Write Again … ‘For whom the bell tolls’

Published 12:06 am Tuesday, December 13, 2011

Let me try to tell you this story, kind reader, as it was told to me.

It would seem prudent that I not use the names of those involved, nor specifically identify where it took place.

The young man, in the course of interacting with and treating the client — a little girl well under 10 years of age — came to know the mother and the child’s siblings quite well.

The mother was a single parent, and the young man was working his way back from a failed marriage.

That, at some point, the two adults should develop affections for each other isn’t really surprising. Their relationship grew stronger.

The little girl, who struggled with serious health challenges, grew more ill. And then she died. Words can’t really express the grief her family experienced.

Then, after a reasonable and respectable amount of time had passed, the mother and the young man realized their love for each other was surely strong enough for them to become man and wife.

The wedding took place on a lovely evening in a small rural church next door to where the mother and her children lived.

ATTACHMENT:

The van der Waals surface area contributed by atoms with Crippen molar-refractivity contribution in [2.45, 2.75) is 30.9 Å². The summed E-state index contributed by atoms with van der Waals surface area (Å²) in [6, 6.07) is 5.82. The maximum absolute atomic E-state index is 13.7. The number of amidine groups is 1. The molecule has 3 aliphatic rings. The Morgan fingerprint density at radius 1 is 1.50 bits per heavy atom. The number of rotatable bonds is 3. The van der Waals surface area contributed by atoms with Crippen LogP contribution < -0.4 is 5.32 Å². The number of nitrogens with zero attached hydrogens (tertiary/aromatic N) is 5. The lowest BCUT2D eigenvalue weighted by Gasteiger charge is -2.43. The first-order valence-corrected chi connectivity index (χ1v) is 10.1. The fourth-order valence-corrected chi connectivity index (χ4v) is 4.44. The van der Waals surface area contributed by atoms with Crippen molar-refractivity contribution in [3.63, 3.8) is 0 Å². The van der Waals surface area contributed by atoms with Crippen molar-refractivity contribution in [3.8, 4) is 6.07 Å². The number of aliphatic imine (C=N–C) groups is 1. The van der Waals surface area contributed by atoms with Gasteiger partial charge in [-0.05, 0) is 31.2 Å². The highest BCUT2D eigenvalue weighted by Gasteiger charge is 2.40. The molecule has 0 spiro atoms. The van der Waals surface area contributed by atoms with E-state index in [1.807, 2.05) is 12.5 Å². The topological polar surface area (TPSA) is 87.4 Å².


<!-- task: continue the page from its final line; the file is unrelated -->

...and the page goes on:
It was by design that the service was held on the child’s birthday. This little girl, who was the reason for her mother meeting the man who was to become her husband, most surely would have been pleased that this union came to pass.

After the service and a pleasant reception held at the church was over and the wedding guests had departed, the fellowship and kitchen areas were put back in order. The building was left dark and secured.

Then … just before bedtime, the church bell rang. It tolled the exact number of years that corresponded to how old the child would have been on that very day.

A quick walk over to the church revealed nothing. The building was locked. All the lights were still out. No one was in or even near the building.

So here the story ends.

This couple no longer lives in these parts. Their marriage continues strong. Their love endures.

I am reminded of some of the lyrics from “The Wedding Song.”

“He is now to be among you, at the calling of your hearts. Rest assured this troubadour is active on your parts.

“The union of your spirits here has caused him to remain. For whenever two or more of you are gathered in his name —

“There is love …”